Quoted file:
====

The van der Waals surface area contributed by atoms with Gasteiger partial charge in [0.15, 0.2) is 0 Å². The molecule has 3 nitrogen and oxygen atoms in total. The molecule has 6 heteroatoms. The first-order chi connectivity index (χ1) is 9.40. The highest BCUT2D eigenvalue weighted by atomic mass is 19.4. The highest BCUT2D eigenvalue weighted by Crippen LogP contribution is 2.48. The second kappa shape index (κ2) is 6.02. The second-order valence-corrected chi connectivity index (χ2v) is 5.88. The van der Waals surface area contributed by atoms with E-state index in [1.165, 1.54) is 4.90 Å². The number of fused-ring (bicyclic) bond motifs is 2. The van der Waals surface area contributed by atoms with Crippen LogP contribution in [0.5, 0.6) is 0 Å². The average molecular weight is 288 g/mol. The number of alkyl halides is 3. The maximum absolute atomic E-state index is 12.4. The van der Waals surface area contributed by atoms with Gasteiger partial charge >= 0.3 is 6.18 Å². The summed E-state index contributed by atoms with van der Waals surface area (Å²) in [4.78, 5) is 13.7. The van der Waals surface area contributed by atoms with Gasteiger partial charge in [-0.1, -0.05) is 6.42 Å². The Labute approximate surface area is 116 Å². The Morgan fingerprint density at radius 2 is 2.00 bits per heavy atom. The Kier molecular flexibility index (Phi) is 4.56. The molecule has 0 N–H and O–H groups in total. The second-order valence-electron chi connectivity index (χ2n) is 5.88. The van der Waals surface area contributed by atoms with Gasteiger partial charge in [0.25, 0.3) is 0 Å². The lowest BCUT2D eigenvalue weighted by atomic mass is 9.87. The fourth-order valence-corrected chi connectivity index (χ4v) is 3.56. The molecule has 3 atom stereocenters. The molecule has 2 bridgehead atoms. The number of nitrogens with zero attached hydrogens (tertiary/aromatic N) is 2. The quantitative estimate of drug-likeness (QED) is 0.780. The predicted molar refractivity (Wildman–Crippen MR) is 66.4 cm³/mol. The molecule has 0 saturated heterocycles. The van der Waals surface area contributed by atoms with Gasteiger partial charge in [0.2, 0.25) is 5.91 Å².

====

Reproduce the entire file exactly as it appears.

The van der Waals surface area contributed by atoms with Gasteiger partial charge in [0.15, 0.2) is 0 Å². The molecule has 3 nitrogen and oxygen atoms in total. The molecule has 6 heteroatoms. The first-order chi connectivity index (χ1) is 9.40. The highest BCUT2D eigenvalue weighted by atomic mass is 19.4. The highest BCUT2D eigenvalue weighted by Crippen LogP contribution is 2.48. The second kappa shape index (κ2) is 6.02. The second-order valence-corrected chi connectivity index (χ2v) is 5.88. The van der Waals surface area contributed by atoms with E-state index in [1.165, 1.54) is 4.90 Å². The number of fused-ring (bicyclic) bond motifs is 2. The van der Waals surface area contributed by atoms with Crippen LogP contribution in [0.5, 0.6) is 0 Å². The average molecular weight is 288 g/mol. The number of alkyl halides is 3. The maximum absolute atomic E-state index is 12.4. The van der Waals surface area contributed by atoms with Gasteiger partial charge >= 0.3 is 6.18 Å². The summed E-state index contributed by atoms with van der Waals surface area (Å²) in [4.78, 5) is 13.7. The van der Waals surface area contributed by atoms with Gasteiger partial charge in [-0.1, -0.05) is 6.42 Å². The Labute approximate surface area is 116 Å². The Morgan fingerprint density at radius 2 is 2.00 bits per heavy atom. The Kier molecular flexibility index (Phi) is 4.56. The molecule has 0 N–H and O–H groups in total. The second-order valence-electron chi connectivity index (χ2n) is 5.88. The van der Waals surface area contributed by atoms with Gasteiger partial charge in [0.25, 0.3) is 0 Å². The lowest BCUT2D eigenvalue weighted by atomic mass is 9.87. The fourth-order valence-corrected chi connectivity index (χ4v) is 3.56. The molecule has 3 atom stereocenters. The molecule has 2 bridgehead atoms. The number of nitrogens with zero attached hydrogens (tertiary/aromatic N) is 2. The quantitative estimate of drug-likeness (QED) is 0.780. The predicted molar refractivity (Wildman–Crippen MR) is 66.4 cm³/mol. The molecule has 0 saturated heterocycles. The van der Waals surface area contributed by atoms with Gasteiger partial charge in [0.2, 0.25) is 5.91 Å².